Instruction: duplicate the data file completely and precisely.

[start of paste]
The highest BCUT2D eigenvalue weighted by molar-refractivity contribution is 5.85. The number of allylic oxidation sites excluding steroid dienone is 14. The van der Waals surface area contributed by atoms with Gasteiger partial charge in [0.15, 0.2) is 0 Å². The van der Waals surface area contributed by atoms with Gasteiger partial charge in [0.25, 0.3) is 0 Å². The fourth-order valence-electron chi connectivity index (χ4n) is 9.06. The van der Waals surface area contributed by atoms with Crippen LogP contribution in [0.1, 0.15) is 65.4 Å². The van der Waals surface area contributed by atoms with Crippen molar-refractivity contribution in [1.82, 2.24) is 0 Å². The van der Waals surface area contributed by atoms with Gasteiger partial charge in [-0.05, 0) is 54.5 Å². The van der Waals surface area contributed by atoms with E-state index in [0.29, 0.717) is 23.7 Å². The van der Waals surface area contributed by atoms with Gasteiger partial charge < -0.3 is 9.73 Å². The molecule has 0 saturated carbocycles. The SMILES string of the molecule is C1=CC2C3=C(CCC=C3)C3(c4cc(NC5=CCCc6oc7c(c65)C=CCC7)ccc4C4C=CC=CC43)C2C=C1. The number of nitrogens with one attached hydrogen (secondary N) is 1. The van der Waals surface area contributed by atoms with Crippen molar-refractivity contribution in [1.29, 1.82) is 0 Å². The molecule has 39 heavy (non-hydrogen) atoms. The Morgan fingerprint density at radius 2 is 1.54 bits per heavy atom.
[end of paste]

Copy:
The highest BCUT2D eigenvalue weighted by molar-refractivity contribution is 5.85. The number of allylic oxidation sites excluding steroid dienone is 14. The van der Waals surface area contributed by atoms with Gasteiger partial charge in [0.15, 0.2) is 0 Å². The van der Waals surface area contributed by atoms with Gasteiger partial charge in [0.25, 0.3) is 0 Å². The fourth-order valence-electron chi connectivity index (χ4n) is 9.06. The van der Waals surface area contributed by atoms with Crippen LogP contribution in [0.1, 0.15) is 65.4 Å². The van der Waals surface area contributed by atoms with Crippen molar-refractivity contribution in [1.82, 2.24) is 0 Å². The van der Waals surface area contributed by atoms with Gasteiger partial charge in [-0.05, 0) is 54.5 Å². The van der Waals surface area contributed by atoms with E-state index in [0.29, 0.717) is 23.7 Å². The van der Waals surface area contributed by atoms with Gasteiger partial charge < -0.3 is 9.73 Å². The molecule has 0 saturated carbocycles. The SMILES string of the molecule is C1=CC2C3=C(CCC=C3)C3(c4cc(NC5=CCCc6oc7c(c65)C=CCC7)ccc4C4C=CC=CC43)C2C=C1. The number of nitrogens with one attached hydrogen (secondary N) is 1. The van der Waals surface area contributed by atoms with Crippen molar-refractivity contribution in [1.29, 1.82) is 0 Å². The molecule has 39 heavy (non-hydrogen) atoms. The Morgan fingerprint density at radius 2 is 1.54 bits per heavy atom.